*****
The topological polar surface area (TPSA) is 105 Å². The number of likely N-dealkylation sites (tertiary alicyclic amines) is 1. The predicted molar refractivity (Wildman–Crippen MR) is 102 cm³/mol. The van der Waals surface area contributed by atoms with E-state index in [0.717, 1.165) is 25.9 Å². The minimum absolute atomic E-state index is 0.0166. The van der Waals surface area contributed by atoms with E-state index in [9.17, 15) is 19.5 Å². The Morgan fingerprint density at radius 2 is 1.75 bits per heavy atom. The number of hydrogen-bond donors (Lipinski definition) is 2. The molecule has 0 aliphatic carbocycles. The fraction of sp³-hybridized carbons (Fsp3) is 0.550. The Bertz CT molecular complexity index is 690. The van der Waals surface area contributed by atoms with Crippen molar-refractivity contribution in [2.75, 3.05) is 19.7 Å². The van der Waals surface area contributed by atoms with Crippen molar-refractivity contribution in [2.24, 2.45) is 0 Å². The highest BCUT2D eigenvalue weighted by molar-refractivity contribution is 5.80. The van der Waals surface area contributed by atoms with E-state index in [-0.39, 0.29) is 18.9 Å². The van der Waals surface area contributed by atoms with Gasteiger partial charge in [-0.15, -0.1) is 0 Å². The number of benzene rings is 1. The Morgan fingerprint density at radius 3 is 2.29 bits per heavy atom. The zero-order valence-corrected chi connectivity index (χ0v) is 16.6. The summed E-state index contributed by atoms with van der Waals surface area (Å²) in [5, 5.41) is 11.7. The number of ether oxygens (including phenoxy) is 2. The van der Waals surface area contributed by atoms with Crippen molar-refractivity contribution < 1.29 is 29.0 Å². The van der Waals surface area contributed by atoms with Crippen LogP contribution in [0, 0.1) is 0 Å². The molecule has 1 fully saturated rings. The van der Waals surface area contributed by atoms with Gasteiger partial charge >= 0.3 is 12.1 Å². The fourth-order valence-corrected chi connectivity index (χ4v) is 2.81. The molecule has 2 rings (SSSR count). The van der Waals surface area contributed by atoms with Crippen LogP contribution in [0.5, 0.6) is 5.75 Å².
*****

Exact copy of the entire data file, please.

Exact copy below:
The topological polar surface area (TPSA) is 105 Å². The number of likely N-dealkylation sites (tertiary alicyclic amines) is 1. The predicted molar refractivity (Wildman–Crippen MR) is 102 cm³/mol. The van der Waals surface area contributed by atoms with E-state index in [0.717, 1.165) is 25.9 Å². The minimum absolute atomic E-state index is 0.0166. The van der Waals surface area contributed by atoms with E-state index in [9.17, 15) is 19.5 Å². The Morgan fingerprint density at radius 2 is 1.75 bits per heavy atom. The number of hydrogen-bond donors (Lipinski definition) is 2. The molecule has 0 aliphatic carbocycles. The fraction of sp³-hybridized carbons (Fsp3) is 0.550. The Bertz CT molecular complexity index is 690. The van der Waals surface area contributed by atoms with Crippen molar-refractivity contribution in [2.75, 3.05) is 19.7 Å². The van der Waals surface area contributed by atoms with Crippen molar-refractivity contribution in [2.24, 2.45) is 0 Å². The highest BCUT2D eigenvalue weighted by molar-refractivity contribution is 5.80. The van der Waals surface area contributed by atoms with E-state index in [-0.39, 0.29) is 18.9 Å². The van der Waals surface area contributed by atoms with Gasteiger partial charge in [-0.15, -0.1) is 0 Å². The number of benzene rings is 1. The Morgan fingerprint density at radius 3 is 2.29 bits per heavy atom. The zero-order valence-corrected chi connectivity index (χ0v) is 16.6. The summed E-state index contributed by atoms with van der Waals surface area (Å²) in [5, 5.41) is 11.7. The number of ether oxygens (including phenoxy) is 2. The van der Waals surface area contributed by atoms with Crippen molar-refractivity contribution < 1.29 is 29.0 Å². The van der Waals surface area contributed by atoms with Crippen LogP contribution in [0, 0.1) is 0 Å². The molecule has 1 fully saturated rings. The van der Waals surface area contributed by atoms with Gasteiger partial charge >= 0.3 is 12.1 Å². The fourth-order valence-corrected chi connectivity index (χ4v) is 2.81. The molecule has 2 rings (SSSR count). The van der Waals surface area contributed by atoms with Crippen LogP contribution in [0.5, 0.6) is 5.75 Å².